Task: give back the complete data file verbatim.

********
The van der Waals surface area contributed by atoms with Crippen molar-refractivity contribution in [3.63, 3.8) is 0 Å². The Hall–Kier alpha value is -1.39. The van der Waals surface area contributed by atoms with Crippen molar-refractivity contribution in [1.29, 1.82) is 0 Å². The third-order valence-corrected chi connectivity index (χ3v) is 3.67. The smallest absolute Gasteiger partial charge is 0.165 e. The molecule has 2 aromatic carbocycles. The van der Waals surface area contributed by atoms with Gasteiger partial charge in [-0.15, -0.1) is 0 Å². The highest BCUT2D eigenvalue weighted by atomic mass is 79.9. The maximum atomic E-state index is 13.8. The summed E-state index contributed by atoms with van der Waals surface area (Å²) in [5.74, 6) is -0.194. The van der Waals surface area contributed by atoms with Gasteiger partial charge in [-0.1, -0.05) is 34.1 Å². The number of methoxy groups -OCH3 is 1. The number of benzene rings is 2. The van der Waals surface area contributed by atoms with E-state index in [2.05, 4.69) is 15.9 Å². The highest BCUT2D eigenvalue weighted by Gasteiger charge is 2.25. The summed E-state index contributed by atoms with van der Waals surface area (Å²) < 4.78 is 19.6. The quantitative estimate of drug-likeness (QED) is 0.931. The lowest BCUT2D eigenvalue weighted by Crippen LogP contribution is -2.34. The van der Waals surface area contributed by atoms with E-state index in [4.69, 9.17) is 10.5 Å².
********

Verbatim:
The van der Waals surface area contributed by atoms with Crippen molar-refractivity contribution in [3.63, 3.8) is 0 Å². The Hall–Kier alpha value is -1.39. The van der Waals surface area contributed by atoms with Crippen molar-refractivity contribution in [1.29, 1.82) is 0 Å². The third-order valence-corrected chi connectivity index (χ3v) is 3.67. The smallest absolute Gasteiger partial charge is 0.165 e. The molecule has 2 aromatic carbocycles. The van der Waals surface area contributed by atoms with Gasteiger partial charge in [-0.15, -0.1) is 0 Å². The highest BCUT2D eigenvalue weighted by atomic mass is 79.9. The maximum atomic E-state index is 13.8. The summed E-state index contributed by atoms with van der Waals surface area (Å²) in [5.74, 6) is -0.194. The van der Waals surface area contributed by atoms with Gasteiger partial charge in [-0.1, -0.05) is 34.1 Å². The number of methoxy groups -OCH3 is 1. The number of benzene rings is 2. The van der Waals surface area contributed by atoms with E-state index in [2.05, 4.69) is 15.9 Å². The highest BCUT2D eigenvalue weighted by Gasteiger charge is 2.25. The summed E-state index contributed by atoms with van der Waals surface area (Å²) < 4.78 is 19.6. The quantitative estimate of drug-likeness (QED) is 0.931. The lowest BCUT2D eigenvalue weighted by Crippen LogP contribution is -2.34. The van der Waals surface area contributed by atoms with E-state index in [4.69, 9.17) is 10.5 Å².